Siamese (Norwegian title Siamesisk, 1997) and the two subsequent books, Selvbeherskelse, published in 1998, and Sauermugg (1999) comprise Saeterbakken’s S-trilogy, the author’s most ambitious literary project to date. The trilogy may be said to explore male identity problems.
The main characters are Edwin and his wife Erna. Erna has problems with her hearing but sees well. Edwin is paralyzed from the waist down and incontinent. He has chosen to live his life in the bathroom. He is also more or less blind but can hear well.
"This chair is my throne, from here everything is governed, I rule supreme in my own realm, in the kingdom of my mind", says Edwin. He sits locked in his bathroom and tries to liberate his mind from his body. And his experiment seems to be going well: His limbs are in decay, many of his bodily functions have ceased, and his digestive system is breaking down. His body “is a sewer”, he says.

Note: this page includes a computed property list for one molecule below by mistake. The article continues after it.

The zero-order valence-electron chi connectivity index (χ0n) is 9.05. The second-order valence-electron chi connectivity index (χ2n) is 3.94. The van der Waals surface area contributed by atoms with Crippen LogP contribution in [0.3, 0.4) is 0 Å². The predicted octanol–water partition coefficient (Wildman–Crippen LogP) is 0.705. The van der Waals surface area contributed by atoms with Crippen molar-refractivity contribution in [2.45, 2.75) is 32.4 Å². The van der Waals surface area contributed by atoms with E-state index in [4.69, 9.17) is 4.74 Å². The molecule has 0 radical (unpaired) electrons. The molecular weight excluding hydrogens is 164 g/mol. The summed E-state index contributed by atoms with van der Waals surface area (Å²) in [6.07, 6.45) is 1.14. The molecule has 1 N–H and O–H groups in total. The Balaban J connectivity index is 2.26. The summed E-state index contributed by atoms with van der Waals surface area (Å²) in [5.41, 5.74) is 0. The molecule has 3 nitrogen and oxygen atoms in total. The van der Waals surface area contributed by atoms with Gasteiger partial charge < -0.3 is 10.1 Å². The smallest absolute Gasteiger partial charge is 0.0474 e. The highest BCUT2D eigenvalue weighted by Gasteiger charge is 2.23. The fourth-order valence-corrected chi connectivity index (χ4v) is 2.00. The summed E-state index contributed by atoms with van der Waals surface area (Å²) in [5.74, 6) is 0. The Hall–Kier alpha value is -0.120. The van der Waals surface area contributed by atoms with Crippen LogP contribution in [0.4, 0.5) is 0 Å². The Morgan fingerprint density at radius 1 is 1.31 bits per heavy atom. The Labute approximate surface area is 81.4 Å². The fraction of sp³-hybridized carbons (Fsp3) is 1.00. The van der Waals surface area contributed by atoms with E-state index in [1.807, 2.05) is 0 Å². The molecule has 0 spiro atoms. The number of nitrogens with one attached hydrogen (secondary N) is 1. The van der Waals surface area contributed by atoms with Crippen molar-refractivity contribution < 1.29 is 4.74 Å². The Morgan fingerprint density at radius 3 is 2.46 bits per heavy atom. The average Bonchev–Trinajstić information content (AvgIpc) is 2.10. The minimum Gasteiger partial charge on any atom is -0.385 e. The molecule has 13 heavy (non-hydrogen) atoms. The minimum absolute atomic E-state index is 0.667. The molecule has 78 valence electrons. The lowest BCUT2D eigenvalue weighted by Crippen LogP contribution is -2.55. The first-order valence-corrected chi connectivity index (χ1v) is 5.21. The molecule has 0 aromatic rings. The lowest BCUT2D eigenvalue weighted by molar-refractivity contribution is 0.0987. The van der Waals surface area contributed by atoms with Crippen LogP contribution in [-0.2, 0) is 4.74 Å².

The old couple lives in a symbiotic relationship like a pair of Siamese twins: Each is dependent on the other and neither dares to break out of the relationship. Structurally, the analysis to some extent reminds me of Hegel's analysis of the master-slave relationship and August Strindberg's dramas. In Siamese, the two parties do not communicate in the ordinary sense of the word, instead there is humiliation and cruelty and efforts to dominate.
Then a third party is brought into the conflict - a young maintenance man arrives to replace a light bulb in Edwin’s bathroom. Now the conflict escalates, and the couple enters into a new and vicious struggle for power where the form is somewhat different.
‘Look at me, you bitch!’ His tongue had gone back into his mouth so that he could shout again, at the top of his lungs. ‘Look at me! Don’t you think I’ve been a bad husband?’
In writing style, Saeterbakken may be closer to Beckett than to Strindberg – bleak, dark, sometimes extreme in his form. Siamese is a hard read, but interesting, intense and deep, filled with fury, frustration and fear. In some ways a disgusting book.
Praise for Stig Saeterbakken:
One of the most interesting contemporary authors in Europe: always controversial and never uncomplicated, he forces the reader to confront the less flattering sides of both self and society. (Eurozine)
Stig Sæterbakken deserves one thing only: to be read! (Stavanger Evening Post)